Health-care workers and others essential to the covid-19 fight say they’re increasingly frustrated that they’re being sent into a deadly battle without the protective gear they need for themselves and their patients.

Tensions are particularly high in New York, where the number of coronavirus deaths have passed 1,000. Seven members of District Council 37, representing emergency medics, nurses’ aides, respiratory therapists and others in the city’s hospitals, have died from the virus, according to the union. But the concern is nationwide: The country’s largest nurses’ union has filed more than 125 complaints with federal workplace safety regulators alleging dangerous working conditions in hospitals.

“We are the richest country in the world and yet we can’t protect our health-care providers when fighting the deadliest virus we’ve dealt with in most of our lifetimes,” said Ryan Stanton, an American College of Emergency Physicians board member who works at a hospital in Lexington, Kentucky. “There’s a significant level of distrust with physicians and nurses and others because we feel the requirements and suggestions for PPE are being downgraded because of availability and not because of science.”

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While much of America’s professional class works remotely from home, most medical and emergency workers must show up in person to do their jobs. They say their lives are being put at risk in increasingly difficult situations and see no end. Statistics from China and Italy back them up: more than 3,300 health-care workers in China were infected by early March, and in Italy, 20% caught it, according to an editorial in The Lancet.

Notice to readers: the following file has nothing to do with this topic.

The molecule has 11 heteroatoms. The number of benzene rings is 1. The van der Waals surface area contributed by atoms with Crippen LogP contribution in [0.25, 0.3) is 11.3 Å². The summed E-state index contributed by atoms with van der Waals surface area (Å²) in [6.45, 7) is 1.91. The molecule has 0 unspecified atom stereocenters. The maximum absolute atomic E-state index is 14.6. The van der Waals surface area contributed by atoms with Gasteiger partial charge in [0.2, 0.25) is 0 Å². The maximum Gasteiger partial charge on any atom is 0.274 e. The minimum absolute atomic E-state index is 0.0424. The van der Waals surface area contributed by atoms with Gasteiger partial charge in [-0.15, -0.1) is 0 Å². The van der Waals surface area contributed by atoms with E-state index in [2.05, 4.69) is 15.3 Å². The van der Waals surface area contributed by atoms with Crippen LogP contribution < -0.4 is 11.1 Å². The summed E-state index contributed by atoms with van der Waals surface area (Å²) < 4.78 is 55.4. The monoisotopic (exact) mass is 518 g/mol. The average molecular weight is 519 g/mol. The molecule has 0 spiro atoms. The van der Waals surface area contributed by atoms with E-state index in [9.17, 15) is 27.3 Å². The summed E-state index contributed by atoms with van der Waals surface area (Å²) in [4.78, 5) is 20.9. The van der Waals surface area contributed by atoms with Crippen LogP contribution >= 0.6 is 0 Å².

“Our members are exhausted, they are scared,” Henry Garrido, executive director of DC 37, told press on a call Tuesday. “They continue to soldier on.”

Members of the American Federation of State, County and Municipal Employees, which DC 37 is part of, aren’t to the point of refusing to work, he said. They have called on President Donald Trump to use the Defense Production Act to ensure adequate supplies.

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The health-care sector isn’t alone. More workers deemed essential and not allowed to work from home are speaking out about the lack of adequate protective supplies like cleaners and masks, and policies ensuring workers are kept at proper distances and paid should they be forced to quarantine. Workers at Amazon and Whole Foods protested work conditions on Tuesday and their own lack of protective gear.

Unionized nurses planned to demonstrate this week at 15 hospitals owned by HCA Healthcare, the nation’s largest for-profit hospital operator. They allege that workers at some hospitals aren’t given sufficient protection, have been punished for bringing their own N95 masks, and were told to continue working after being exposed to the virus, according to the union National Nurses United. An HCA spokesman didn’t immediately respond to a request for comment.

In normal times, respirators and surgical masks would be discarded after every patient encounter, but some now have to wear them all day and sometimes for several days. Karine Raymond, 56, a nurse at Montefiore Health Center in the New York borough of the Bronx, said rules for masks have been changing as the crisis has worsened, leading her to contemplate writing her will.

“Nurses aren’t going to walk out,” she said. “We’re very realistic. We’re doing the best we can. We’re trying hard to try and help these poor souls without unduly opening ourselves up to anything dangerous. If we go down, then there’s nobody left to care for the patients, is there?”

Recommendations on what precautions are needed in treating covid-19 by the U.S. Centers for Disease Control and the World Health Organization vary, exacerbating concerns. The CDC recommended N95 respirator masks, which can filter out airborne particles containing the virus, but as supplies began to run short, the CDC acknowledged workarounds may be needed.